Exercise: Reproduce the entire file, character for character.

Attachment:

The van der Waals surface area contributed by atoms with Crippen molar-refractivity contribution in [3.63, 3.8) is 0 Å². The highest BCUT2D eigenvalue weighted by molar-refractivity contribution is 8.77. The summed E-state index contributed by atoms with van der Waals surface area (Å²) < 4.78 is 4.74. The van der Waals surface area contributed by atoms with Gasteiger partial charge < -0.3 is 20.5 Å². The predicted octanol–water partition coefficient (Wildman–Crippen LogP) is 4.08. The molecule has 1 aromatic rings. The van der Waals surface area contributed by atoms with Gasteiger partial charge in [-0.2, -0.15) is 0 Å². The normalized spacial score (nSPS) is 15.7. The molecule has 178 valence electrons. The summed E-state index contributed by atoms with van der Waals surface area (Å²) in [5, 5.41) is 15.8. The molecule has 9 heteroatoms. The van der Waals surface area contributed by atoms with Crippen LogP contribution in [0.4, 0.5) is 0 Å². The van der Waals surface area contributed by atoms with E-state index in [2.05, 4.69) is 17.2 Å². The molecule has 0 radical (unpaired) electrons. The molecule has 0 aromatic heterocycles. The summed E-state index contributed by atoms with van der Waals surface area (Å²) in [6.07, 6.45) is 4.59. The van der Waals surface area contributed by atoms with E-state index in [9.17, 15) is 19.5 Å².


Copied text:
The van der Waals surface area contributed by atoms with Crippen molar-refractivity contribution in [3.63, 3.8) is 0 Å². The highest BCUT2D eigenvalue weighted by molar-refractivity contribution is 8.77. The summed E-state index contributed by atoms with van der Waals surface area (Å²) < 4.78 is 4.74. The van der Waals surface area contributed by atoms with Gasteiger partial charge < -0.3 is 20.5 Å². The predicted octanol–water partition coefficient (Wildman–Crippen LogP) is 4.08. The molecule has 1 aromatic rings. The van der Waals surface area contributed by atoms with Gasteiger partial charge in [-0.2, -0.15) is 0 Å². The normalized spacial score (nSPS) is 15.7. The molecule has 178 valence electrons. The summed E-state index contributed by atoms with van der Waals surface area (Å²) in [5, 5.41) is 15.8. The molecule has 9 heteroatoms. The van der Waals surface area contributed by atoms with Crippen LogP contribution in [0.4, 0.5) is 0 Å². The van der Waals surface area contributed by atoms with E-state index in [2.05, 4.69) is 17.2 Å². The molecule has 0 radical (unpaired) electrons. The molecule has 0 aromatic heterocycles. The summed E-state index contributed by atoms with van der Waals surface area (Å²) in [6.07, 6.45) is 4.59. The van der Waals surface area contributed by atoms with E-state index in [9.17, 15) is 19.5 Å².